The swap counterparty, for their part, can theoretically do whatever they want to back that swap up. If, for example, they had $1 million of swap out to the -3X fund, and a separate $1 million swap out to the +3X fund, they could do nothing, they’re perfectly hedged. In the real world that doesn’t happen, they end up with some exposure they’ll need to hedge to keep their risk in control. Their most likely avenue: simply going long or short the index. In the case of NUGT/DUST, their easiest option is to simply buy or short GDX itself. After all, its huge and hyperliquid. Why bother going and buying all those stocks when Van Eck has already wrapped them up in a bow? It’s not the only option.
But here’s the counter intuitive part. Every morning, NUGT/DUST need to have the correct amount of exposure so that at the end of the day, they’ve provided that +/- 3X return. But then, at the end of the day, they will inevitably need to rebalance the fund, either adding or removing exposure. Here’s a simple example for a hypothetical fund:
Open: $1 million in assets, $3 million in exposure
Close: Index up 10%. $3.3 million in exposure. $1.3 million in assets
See the problem? Going into tomorrow’s open, the fund now has $1.3 million in assets and thus needs $3.9 million in exposure. It has to go back to their swap counterparty and say “actually, I need to up the bet by $600,000. But counter intuitively, the inverse fund has the exact same problem, in the same direction.
Open: $1 million in assets, -$3 million in exposure
Close: Index up 10%. -$3.3 million in exposure. $700,000 in assets
This fund is sitting on $700,000 in assets and thus needs -$2.1 in exposure. It has to go back to the swap counterparty and say “I need to reduce this short swap by $1,200,000.”
in both cases, the swap counterparty has to be a buyer, either by unwinding a short or buy just buying more for the long position, any way to get the long exposure. This is why we call levered funds “procyclical.” They have to be net buyers on up days, and net sellers on down days. And since the swaps are marked based on closing prices and index values, that rebalance really needs to be done at the closing price, or as near as can be managed by the swap counterparty. (This is of course in addition to any adjustments they might need to make because the fund itself has any creation or redemption activity).
So how did this play out on Friday? Here’s my back of the envelope math:
|Needed Exposure (incl. Flows)||$1,194,204,436||$(1,696,696,427)|
(The math on this could, potentially, be off depending on how Van Eck reports the change in daily shares outstanding–some firms are delayed by a day or two–but it wouldn’t change the scale notably, especially as NUGT had consistent inflows and DUST consistent outflows every day last week.)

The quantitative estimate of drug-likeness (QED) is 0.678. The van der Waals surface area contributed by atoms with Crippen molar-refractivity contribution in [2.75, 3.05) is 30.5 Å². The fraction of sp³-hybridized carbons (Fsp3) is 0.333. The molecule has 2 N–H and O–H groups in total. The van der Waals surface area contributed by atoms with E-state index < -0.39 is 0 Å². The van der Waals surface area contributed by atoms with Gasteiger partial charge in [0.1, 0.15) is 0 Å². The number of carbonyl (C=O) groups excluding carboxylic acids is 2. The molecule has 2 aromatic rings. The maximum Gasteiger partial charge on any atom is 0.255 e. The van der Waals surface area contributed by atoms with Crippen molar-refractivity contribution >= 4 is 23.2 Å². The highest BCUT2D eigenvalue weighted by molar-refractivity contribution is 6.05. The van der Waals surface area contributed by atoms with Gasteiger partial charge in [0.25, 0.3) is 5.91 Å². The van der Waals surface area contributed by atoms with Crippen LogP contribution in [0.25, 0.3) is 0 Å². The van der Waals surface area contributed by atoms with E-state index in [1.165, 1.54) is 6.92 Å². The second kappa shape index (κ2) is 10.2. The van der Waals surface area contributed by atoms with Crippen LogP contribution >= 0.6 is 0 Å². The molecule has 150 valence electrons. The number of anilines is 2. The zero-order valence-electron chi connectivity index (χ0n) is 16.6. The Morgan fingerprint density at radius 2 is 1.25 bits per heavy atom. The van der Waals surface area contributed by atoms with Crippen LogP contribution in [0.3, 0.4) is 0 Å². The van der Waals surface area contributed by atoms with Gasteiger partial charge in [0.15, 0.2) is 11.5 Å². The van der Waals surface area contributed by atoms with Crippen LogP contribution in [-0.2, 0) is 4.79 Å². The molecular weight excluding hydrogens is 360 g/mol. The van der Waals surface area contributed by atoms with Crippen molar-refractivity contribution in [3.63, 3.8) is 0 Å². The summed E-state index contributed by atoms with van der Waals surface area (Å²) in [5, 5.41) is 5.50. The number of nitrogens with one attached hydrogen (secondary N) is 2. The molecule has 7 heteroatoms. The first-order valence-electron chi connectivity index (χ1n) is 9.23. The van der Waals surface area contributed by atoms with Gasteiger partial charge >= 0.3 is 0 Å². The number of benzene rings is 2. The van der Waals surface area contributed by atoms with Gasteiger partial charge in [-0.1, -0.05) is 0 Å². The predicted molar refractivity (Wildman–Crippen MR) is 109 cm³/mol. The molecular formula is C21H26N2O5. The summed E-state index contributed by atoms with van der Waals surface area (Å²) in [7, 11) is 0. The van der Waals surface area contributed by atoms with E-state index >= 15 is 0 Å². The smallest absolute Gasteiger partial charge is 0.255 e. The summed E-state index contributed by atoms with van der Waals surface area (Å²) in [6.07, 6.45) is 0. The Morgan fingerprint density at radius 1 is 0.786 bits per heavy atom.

Is this a lot? I mean, a billion to trade into the close seems like a lot to me. It’s a day’s normal volume. Of course, not every dollar of this exposure from the swap community has to be executed at the close. (and clearly it wasn’t, as the closing cross for GDX was “only” $700 million). They could use the individual stocks to hedge their positions, they could use the options market (which is healthy and liquid). But regardless, selling pressure is selling pressure.
Is something “broken” here? Not really. Each part of the equation has a rational explanation. We just went through the craziest two trading days of my life, and what we’re stressing is the incentive structure. This isn’t the case of APs or market makers “walking away” as we worried about a decade ago. This is much more subtle. A combo-platter of asynchronous markets, a “hot” trade with a levered connection, a crazy, whipsaw rally in the middle of a presidential declaration of a national emergency. It doesn’t seem crazy to me that different parts of the market might be valuing the same thing differently in moments like those.
With disconnects like this, I always like to walk through the “who might have gotten hurt.” Honestly, all I can come up with is people who were panic selling. They got worse prices than they perhaps deserved or expected. But again, I don’t think too many mom and pop investors were picking that moment to pull the trigger on selling out of miners. The moral of the story here remains the same common sense we cough up over and over again: don’t trade the open and the close, don’t use market orders, and know what you own and how it works.
Stay safe folks.